Should Hue Jackson have been able to go to Bengals after being fired by Browns?


The decision of former Browns coach Hue Jackson to join the Bengals came after the Browns decided to fire Jackson during the season. And it has sparked a passionate debate in some circles regarding whether Jackson should have been able to jump ship to a rival.

Browns quarterback Baker Mayfield doesn’t think Jackson should have surfaced in Cincinnati. And Mayfield wasn’t bashful about responding to an ESPN video featuring Damien Woody suggesting that Mayfield is being hypocritical because he transferred from Texas Tech to Oklahoma.

Not even comparable,” Mayfield said in a comment posted on Instagram. “I didn’t lose 30+ games be fake and then do that. . . . I wasn’t gonna have a scholarship. Good try though buddy.” (It would have been better if he’d closed with, “Buddy boy.”)

The debate spilled over to PFT Live, where we’ll never contrive a disagreement but will fully unpack one that naturally arises. Peter King believes that coaches who are still being paid by one team should not be able to join another team unless the coach is willing to renounce any rights to financial compensation from his former team. I believe that the current system is fine as it is, and that coaches already sacrifice plenty of rights in an league that has yet to try to prevent a coach or an executive from carrying secrets from one team to another. (In Jackson’s case, the secrets didn’t help the Bengals.)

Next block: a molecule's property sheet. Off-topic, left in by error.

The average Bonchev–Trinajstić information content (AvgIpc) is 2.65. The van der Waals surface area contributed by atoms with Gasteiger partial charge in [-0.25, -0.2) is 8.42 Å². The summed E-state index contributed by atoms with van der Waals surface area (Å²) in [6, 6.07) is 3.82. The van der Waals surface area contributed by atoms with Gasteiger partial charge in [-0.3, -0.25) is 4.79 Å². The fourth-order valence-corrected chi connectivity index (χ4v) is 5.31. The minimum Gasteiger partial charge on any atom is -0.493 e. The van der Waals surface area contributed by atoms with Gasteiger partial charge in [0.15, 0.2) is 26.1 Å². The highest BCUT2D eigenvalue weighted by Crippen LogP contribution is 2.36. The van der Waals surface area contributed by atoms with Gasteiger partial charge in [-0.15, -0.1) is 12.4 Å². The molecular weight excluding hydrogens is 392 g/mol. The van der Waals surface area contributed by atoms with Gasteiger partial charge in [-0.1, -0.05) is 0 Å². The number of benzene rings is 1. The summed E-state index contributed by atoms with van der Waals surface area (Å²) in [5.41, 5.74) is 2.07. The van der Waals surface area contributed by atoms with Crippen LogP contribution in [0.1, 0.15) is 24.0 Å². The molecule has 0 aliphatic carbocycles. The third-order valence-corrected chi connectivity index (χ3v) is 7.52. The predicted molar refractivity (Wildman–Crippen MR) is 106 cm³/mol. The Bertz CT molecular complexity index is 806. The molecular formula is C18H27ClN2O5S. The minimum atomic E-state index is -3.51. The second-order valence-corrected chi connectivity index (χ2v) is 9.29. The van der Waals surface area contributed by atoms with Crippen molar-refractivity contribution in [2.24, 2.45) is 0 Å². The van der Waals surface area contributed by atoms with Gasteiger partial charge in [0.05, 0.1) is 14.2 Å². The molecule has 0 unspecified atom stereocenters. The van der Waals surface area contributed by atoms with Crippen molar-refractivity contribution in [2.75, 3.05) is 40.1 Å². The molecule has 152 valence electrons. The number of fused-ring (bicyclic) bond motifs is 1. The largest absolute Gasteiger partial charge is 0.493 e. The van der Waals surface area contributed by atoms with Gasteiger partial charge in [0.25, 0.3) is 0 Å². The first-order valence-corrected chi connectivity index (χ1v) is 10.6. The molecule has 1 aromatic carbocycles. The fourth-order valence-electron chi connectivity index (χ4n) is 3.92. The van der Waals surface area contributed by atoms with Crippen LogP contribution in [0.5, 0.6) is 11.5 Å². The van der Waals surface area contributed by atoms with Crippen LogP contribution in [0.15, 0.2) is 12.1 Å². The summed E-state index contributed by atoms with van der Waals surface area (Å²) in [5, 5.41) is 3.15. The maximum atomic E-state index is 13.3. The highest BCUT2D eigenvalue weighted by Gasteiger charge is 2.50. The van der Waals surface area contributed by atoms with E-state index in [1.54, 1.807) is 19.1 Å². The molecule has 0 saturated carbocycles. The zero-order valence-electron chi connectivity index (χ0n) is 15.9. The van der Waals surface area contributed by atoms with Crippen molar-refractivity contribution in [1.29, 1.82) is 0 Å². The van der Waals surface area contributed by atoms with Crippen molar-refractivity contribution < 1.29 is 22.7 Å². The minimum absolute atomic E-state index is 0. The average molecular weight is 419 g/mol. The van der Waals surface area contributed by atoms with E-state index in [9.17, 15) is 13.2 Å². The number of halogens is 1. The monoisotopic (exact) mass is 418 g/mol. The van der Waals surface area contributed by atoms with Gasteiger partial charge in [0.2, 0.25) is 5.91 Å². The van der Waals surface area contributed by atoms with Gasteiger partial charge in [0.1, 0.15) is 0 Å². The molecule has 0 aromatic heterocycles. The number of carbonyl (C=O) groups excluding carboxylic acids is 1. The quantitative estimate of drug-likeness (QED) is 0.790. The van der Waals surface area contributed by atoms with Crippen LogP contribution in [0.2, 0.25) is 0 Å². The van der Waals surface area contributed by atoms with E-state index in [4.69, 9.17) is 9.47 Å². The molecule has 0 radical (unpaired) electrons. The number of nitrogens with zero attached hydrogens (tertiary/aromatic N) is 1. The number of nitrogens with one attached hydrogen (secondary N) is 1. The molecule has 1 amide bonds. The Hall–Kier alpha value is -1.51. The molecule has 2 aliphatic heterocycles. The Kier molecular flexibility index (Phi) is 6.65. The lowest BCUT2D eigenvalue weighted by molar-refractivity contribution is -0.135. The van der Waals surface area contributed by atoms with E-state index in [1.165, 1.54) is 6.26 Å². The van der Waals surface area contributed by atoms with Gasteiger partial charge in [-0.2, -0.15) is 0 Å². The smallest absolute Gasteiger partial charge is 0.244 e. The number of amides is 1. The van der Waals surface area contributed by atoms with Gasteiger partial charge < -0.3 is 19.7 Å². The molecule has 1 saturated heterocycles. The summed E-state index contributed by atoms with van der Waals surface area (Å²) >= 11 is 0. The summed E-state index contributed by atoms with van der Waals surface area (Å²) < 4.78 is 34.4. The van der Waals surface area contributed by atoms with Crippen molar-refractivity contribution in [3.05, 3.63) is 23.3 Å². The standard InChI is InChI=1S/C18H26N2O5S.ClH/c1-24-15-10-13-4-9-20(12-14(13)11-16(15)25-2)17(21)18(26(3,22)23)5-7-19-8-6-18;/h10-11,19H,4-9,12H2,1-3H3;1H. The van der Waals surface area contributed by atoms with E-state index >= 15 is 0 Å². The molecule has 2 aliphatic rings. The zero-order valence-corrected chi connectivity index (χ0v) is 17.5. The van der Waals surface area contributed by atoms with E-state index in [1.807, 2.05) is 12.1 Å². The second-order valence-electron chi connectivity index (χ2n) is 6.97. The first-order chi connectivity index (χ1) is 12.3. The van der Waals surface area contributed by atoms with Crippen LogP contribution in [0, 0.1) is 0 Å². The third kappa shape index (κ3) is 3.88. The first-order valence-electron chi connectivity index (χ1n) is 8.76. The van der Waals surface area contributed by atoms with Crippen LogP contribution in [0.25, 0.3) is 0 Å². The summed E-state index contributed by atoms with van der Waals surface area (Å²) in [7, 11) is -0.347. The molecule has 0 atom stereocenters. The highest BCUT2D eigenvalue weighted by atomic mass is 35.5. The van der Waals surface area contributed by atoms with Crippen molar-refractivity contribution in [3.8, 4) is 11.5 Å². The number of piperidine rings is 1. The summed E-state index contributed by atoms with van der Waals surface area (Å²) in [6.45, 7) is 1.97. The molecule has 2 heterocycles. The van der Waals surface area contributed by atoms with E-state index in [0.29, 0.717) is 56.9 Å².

And here’s the simple reality: Coaches currently can get fired, get paid, and sign with another team because that’s how the industry works. If, as King wants, the Competition Committee were to propose a rule changing this approach, if the rule were adopted by at least 24 owners, if all teams were to incorporate standard contractual language implementing this restriction, coaches would have no choice but to accept, if those coaches want to coach in the NFL.

Coaches already give up enough of their rights to coach in the NFL, however. They have no collective bargaining protection (a union drive would never work because anyone pushing it would have to worry about being blackballed), their First Amendment rights are limited (fines are imposed for criticizing officiating, for example), and they waive the right to a jury trial regarding any legal disputes, agreeing to submit the case to arbitration by the Commissioner, who works for and is paid by each of the teams.

So even if it’s “unfair” at some level for a coach to leave one team and coach a rival in the same season, any further erosion of coaches’ rights could lead to even more erosion of coaches’ rights. Besides, if any team wants to prevent a coach from coaching another team, the simplest solution is this: Don’t fire him.

114 responses to “Should Hue Jackson have been able to go to Bengals after being fired by Browns?

  1. Should he have been allowed? Sure. Should the Bengals not hired him? Yep. Should the Bengals fire Marvin Lewis asap? Of course. Will the Bengals playoff drought continue into the next decade? Probably.

  2. Why is this even a question? If he cant go to the bengals, then no free agents should be able to sign to a team from his prior division, or no player should be traded within their division. its stupid, sometimes baker mayfield is stupid

  3. Where has Hue ever coached and won consistently. He is a shadow. A poser of a coach. Sorry, you just can’t win when Hue Jackson is on your team.